While returning to Frontios to pick up Turlough, The Doctor and Tegan find the TARDIS hijacked by someone neither wanted to meet again: The Time Lords! Dumped by the TARDIS on Gallifrey, The Doctor is forced to carry out his duties at the Lord President of Gallifrey with Tegan and old ally Leela by his side, and he's not allowed to escape it by popping off into his TARDIS again. This release chronicles his time in office.
Episode 1: Period of Adjustment
The Doctor and Tegan reunites with Leela (who's also been on Gallifrey since The Sontarans' attempted takeover). While Tegan and Leela attempt to stop some Time Lords from wiping Tegan's memory of the Doctor (aside from their first adventure) and leaving her on Earth, The Doctor settles into his role as Lord President by trying to abolish an irritating secret department of the Capital.
- "Ass" in Ambassador: Immediately after being appointed as Gallifrey's Earth Ambassador, Tegan uses her new position to taunt another Time Lord who was about to mind-wipe her and send her to Earth. Then said, he was about to do so without actually informing the President about this, denying her any chance of actually staying.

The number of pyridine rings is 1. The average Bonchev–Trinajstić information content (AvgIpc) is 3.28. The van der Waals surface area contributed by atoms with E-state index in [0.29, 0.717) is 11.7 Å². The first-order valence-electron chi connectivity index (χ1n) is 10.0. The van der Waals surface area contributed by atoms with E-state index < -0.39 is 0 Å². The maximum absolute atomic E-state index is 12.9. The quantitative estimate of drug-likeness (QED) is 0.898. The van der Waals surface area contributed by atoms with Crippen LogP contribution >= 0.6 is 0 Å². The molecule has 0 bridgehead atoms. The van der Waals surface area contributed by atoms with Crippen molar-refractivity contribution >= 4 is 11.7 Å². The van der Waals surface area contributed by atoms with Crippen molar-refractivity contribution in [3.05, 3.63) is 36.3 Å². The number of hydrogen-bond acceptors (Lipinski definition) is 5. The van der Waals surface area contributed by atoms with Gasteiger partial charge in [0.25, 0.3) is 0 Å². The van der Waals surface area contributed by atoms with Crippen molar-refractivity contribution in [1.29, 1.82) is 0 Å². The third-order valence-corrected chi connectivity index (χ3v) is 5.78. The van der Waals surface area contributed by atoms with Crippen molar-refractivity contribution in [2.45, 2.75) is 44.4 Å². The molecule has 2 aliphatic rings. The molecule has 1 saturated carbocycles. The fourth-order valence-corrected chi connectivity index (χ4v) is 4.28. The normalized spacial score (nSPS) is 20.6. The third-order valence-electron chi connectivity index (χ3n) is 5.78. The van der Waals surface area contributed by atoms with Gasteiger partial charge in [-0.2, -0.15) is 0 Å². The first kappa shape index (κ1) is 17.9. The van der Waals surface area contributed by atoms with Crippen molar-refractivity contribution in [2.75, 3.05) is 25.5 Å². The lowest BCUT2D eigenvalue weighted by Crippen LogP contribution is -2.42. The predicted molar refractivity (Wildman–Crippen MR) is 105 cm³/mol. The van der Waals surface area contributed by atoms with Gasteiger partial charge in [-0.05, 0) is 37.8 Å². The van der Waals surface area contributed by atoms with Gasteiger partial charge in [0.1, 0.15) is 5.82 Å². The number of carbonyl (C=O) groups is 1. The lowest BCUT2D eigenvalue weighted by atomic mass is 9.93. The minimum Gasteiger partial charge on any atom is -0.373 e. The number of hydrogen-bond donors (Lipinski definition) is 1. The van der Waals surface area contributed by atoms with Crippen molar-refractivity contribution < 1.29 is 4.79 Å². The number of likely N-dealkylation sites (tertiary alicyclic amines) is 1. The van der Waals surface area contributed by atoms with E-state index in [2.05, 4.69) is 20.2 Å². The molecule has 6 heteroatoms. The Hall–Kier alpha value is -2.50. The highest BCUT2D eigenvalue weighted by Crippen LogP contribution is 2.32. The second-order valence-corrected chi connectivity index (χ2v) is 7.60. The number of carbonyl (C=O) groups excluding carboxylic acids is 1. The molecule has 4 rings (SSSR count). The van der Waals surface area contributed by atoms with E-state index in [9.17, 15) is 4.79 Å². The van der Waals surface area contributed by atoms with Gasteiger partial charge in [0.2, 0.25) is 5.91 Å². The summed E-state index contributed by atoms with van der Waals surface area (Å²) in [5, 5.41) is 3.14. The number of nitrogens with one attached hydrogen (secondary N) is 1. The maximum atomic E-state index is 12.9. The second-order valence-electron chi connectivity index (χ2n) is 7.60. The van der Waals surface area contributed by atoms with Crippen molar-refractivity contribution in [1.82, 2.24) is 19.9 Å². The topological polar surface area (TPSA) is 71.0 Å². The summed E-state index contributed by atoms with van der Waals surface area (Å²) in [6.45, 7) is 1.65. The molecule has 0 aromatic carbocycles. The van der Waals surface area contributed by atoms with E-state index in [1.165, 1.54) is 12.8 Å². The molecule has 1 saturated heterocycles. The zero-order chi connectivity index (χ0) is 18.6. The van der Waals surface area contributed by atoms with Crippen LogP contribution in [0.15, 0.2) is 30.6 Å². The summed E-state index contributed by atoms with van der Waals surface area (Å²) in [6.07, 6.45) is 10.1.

- Citizenship Marriage: Leela thinks this would be an excellent way to keep Tegan from getting deported from Gallifrey. The Doctor disagrees.
- Continuity Nod: The Time Lords attempt to wipe Tegan's mind of the Doctor (except of their first adventure), which previously happened to Zoe and Jamie.
- Continuity Snarl: Discussed when Tegan is quizzed on her knowledge of Time Lords. She recites that they only get a second heart after their first regeneration, hence why the First Doctor is only identified as possessing one heart by himself and Ian in early stories.
- Everybody Calls Him "Barkeep": The Doctor realises he and Tegan never caught the name of the previous Castellan, only referring to him by his title.
- Help Yourself in the Future: There's an entire department dedicated to going back in time and advising the Lord President whether his latest policy was successful or not. When The Doctor's latest policy is to abolish the department, things get... complicated.
- My God, What Have I Done?: Said nearly verbatim when The Doctor discovers the only way to keep Tegan by his side was to appoint her as the Gallifreyan ambassador to Earth, and immediately takes advantage of it to annoy him.
- Sequel Episode: To "The Five Doctors", specifically at the end when the Time Lords appoint The Doctor as their next Lord President, so he leaves.
Episode 2: Past Indiscretions